NEW Israeli ambassador Emanuel Zisman spent his early childhood in Bulgaria.
"I don't remember it so clearly," he told The Echo. "We knew that we were going to be delivered abroad and there were some rumours but nobody knew what would happen. We knew that we were to be put with other Jews outside of Bulgaria and that there was a big danger but what the danger was we didn't know.
"Bulgaria was an integral part of the Nazi alliance - but Bulgaria and only Bulgaria saved its Jews. All the 50,000 Jews who lived in Bulgaria during the Second World War were saved by the Bulgarian people.
"On March 10, 1943, the Jews of Plovdiv, more than 1,000, including my mother, my sister and myself, were taken from our homes and concentrated in the Jewish quarter, near to the school. But during the day the public pressure was so strong that the tsar of Bulgaria, Boris III, decided to cancel the deportation. It was a long day but a very, very happy night.
"This is the main reason why we have a very special, not regular diplomatic relations with Bulgaria, a very deep relationship - because we are very indebted to Bulgaria for this act." In 1949, Mr Zisman's family emigrated to the newly established state, to Jerusalem. Bulgaria was the only communist country in the Soviet bloc which gave Jews permission to emigrate to Israel at that time.
"Approximately 40,000 people went to Israel and some of us, at the beginning, took part in the war for independence. The Zionist movement was very strong in Bulgaria, and we did not want to be in a communist regime. It was very hard because the economic and social situation in Israel was very very bad. We lived for a long time 12 families in one barrack with one toilet outside. Twelve families from different countries, without a common language. But everybody suffered with a smile because we were in our motherland!"
Mr Zisman came to Bulgaria - his first ambassadorial posting - in October. He stood down in May 1999 after a long career as a politician both on the Jerusalem city council and in the Knesset (parliament). He was also for a time chairman of the Jerusalem region Labour Party.
He said: "I still support Ehud Barak, who is still prime minister until next week (beaten by Likud hardliner Ariel Sharon in elections last Tuesday). I don't know what he will become. Maybe defence minister.
"Barak was ready to do a new and extreme compromise but Arafat didn't move even one inch and it's not possible to achieve a lasting and realistic peace with the Palestinians without mutual compromise and mutual retreats. But a new government - maybe this will change Arafat's position because it's a very extreme, uncompromising position. There are now negotiations for the platform of the government but it must be a practical, realistic platform otherwise it can't be a suitable government. They will look for interim agreements, new agreements and after some interim agreements, if the two sides can realise the interim agreements, and believe in each other, maybe that time will be right for a final agreement.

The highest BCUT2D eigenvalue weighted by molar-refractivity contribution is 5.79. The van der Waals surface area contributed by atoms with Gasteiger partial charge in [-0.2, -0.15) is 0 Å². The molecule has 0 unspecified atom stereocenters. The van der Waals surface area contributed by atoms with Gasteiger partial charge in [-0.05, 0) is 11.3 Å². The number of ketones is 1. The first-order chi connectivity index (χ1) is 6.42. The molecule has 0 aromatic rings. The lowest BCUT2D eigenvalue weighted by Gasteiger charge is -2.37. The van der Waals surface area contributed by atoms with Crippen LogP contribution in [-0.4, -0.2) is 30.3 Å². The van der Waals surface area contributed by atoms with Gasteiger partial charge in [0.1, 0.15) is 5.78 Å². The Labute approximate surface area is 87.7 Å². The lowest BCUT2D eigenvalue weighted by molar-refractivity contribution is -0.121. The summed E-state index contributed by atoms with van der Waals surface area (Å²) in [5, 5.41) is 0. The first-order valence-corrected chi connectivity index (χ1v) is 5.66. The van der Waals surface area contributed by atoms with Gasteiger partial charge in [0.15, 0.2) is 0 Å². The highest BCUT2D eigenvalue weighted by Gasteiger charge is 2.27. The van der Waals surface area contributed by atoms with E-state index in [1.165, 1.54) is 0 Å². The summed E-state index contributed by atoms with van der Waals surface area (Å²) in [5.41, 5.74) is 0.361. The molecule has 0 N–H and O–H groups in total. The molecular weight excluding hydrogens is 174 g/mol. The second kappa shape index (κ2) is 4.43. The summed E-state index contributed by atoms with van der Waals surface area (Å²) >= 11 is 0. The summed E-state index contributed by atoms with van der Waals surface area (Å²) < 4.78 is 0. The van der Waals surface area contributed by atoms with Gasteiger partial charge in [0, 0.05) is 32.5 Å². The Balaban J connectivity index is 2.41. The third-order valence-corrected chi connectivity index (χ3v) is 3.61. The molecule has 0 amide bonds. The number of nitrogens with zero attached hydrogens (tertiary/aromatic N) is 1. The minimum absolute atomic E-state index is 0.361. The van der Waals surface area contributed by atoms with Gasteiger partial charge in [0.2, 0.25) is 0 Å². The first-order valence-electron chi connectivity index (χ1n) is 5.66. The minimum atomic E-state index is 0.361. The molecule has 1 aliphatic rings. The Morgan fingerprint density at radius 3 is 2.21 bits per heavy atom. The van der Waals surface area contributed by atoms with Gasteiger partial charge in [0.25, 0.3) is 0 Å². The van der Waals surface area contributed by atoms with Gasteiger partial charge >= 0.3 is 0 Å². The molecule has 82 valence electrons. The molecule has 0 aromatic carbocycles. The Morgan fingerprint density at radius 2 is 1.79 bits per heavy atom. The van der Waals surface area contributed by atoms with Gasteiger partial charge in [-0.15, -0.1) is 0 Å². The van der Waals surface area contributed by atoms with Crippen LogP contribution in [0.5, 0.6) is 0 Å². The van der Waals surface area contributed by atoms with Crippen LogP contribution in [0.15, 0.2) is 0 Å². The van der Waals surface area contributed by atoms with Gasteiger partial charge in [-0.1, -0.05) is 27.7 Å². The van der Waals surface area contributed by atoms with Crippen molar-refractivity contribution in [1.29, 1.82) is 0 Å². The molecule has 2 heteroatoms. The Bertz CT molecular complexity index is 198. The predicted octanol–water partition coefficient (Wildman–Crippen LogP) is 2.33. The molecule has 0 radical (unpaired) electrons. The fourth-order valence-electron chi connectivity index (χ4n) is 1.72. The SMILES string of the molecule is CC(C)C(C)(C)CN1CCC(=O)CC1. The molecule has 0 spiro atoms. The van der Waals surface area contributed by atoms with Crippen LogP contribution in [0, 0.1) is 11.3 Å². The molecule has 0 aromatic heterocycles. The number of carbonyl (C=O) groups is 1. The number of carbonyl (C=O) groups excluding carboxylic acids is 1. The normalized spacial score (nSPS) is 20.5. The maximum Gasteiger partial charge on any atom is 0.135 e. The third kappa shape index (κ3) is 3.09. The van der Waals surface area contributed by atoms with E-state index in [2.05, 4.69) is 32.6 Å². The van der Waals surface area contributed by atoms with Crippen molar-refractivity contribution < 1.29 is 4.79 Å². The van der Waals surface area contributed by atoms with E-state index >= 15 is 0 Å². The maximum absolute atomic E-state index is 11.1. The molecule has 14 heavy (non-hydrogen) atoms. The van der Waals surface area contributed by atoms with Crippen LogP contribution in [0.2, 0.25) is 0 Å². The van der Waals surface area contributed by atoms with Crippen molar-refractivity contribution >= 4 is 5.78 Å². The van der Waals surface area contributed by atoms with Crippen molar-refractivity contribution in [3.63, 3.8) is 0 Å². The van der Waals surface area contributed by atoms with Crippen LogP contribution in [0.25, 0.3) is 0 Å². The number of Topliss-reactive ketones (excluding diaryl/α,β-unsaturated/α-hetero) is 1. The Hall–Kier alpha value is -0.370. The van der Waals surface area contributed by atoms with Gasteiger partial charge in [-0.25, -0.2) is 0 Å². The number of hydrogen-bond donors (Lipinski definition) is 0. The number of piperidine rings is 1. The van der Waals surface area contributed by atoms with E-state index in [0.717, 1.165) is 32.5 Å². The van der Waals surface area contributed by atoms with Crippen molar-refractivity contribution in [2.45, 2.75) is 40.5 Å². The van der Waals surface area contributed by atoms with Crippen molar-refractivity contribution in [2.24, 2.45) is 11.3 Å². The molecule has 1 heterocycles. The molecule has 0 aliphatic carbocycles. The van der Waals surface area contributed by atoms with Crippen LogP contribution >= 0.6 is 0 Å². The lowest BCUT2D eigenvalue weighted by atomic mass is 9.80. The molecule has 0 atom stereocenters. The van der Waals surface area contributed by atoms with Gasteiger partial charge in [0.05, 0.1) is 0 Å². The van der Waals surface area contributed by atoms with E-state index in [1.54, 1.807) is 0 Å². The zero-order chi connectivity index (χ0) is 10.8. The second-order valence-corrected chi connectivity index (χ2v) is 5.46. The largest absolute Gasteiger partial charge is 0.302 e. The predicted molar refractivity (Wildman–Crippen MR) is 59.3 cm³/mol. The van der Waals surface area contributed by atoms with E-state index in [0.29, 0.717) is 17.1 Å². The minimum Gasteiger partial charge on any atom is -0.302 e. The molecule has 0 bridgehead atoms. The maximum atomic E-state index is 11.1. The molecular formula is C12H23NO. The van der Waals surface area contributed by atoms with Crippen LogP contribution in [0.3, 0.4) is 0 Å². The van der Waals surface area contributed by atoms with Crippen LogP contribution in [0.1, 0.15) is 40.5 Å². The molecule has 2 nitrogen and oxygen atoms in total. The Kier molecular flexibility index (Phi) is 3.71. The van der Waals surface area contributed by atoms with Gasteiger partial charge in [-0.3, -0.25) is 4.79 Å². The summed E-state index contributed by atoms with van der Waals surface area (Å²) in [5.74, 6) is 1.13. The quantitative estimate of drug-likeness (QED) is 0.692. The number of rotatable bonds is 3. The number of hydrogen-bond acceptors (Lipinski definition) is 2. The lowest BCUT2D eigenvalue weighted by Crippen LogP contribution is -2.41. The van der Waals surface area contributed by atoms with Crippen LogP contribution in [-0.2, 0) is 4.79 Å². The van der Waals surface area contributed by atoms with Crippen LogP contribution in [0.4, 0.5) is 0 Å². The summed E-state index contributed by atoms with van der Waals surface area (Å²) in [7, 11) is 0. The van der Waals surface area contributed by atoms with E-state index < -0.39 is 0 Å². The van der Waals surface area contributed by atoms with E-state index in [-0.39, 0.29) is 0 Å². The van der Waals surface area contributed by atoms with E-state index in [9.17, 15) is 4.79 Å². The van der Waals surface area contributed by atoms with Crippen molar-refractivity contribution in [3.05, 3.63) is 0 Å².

"Sometimes I think about going back into politics but my desire was to finish in politics and to be an ambassador. I accepted the proposal to be in Bulgaria because I was born here and I have very, very deep and warm sentiments to the Bulgarian people and I'm very satisfied; I feel a warm sympathy not only in the ministries and the Parliament but the people of Bulgaria. Sometimes I think I'm the sky, so great is it! I don't mean personally but as the Israeli ambassador."
Mr Zisman was also chairman of the Knesset's Israel-Bulgaria Parliamentary Friendship League and as such had much to do with the development of the Bulgarian Forest, part of a Jewish National Fund project to bring colour to Israel's arid lands. A group of American Jews originally proposed that this forest be called the Forest of Boris, after the tsar, a proposal which Mr Zisman did not support. It was eventually named the Bulgarian Forest and it contained four monuments - including one to the tsar. Then Michael Bar-Zohar's book - Beyond Hitler's Grasp - was published and old controversies about Boris III's actions and motives were stirred. Jewish groups in Aegean Thrace and Vardar Macedonia - areas from which the monarch failed to save 11,343 Jews - began to protest. A new monument is being built to replace the one to the tsar - honouring the Bulgarian people as a whole. Mr Zisman said: "We are very, very grateful to the Bulgarian people and the Bulgarian church and the leader of the parliamentary group who fought against the tsar. But this tsar, who agreed to co-operate with the Germans and to the deportation of the Jews from Thrace and Macedonia, the same tsar who decided to send me to the concentration camps, this is the same tsar who changed his mind. I couldn't say that the tsar is only responsible for the killing or only responsible for the salvation."
Mr Zisman said his primary mission is to increase the economic, commercial and touristic relations between the two countries. The news on Monday night that the Israeli owners of Bulgaria's flag carrier Balkan Airlines, the Zeevi Group, are suing the state for $230 million over the failure of the privatisation deal appeared like `a dark cloud in a clear sky' to him. He said: "Bulgaria is now a democracy and the Balkan Airlines deal is between a private company and the Bulgarian government. There's no connection with the Israeli government and the embassy. I hope this crisis will be very short however, and my goal is to do what I can do for a good solution.
"But we have, for instance, the new owners of Mobiltel (Bulgaria's first GSM mobile phone operator) who will be here by the end of the month. Our common goal is not only to continue to develop and invest in Mobiltel; they are very rich people and they promise me that they are going to invest in other economic spheres here."
Mr Zisman's wife, Sara, is also Bulgarian. They have three grown-up children.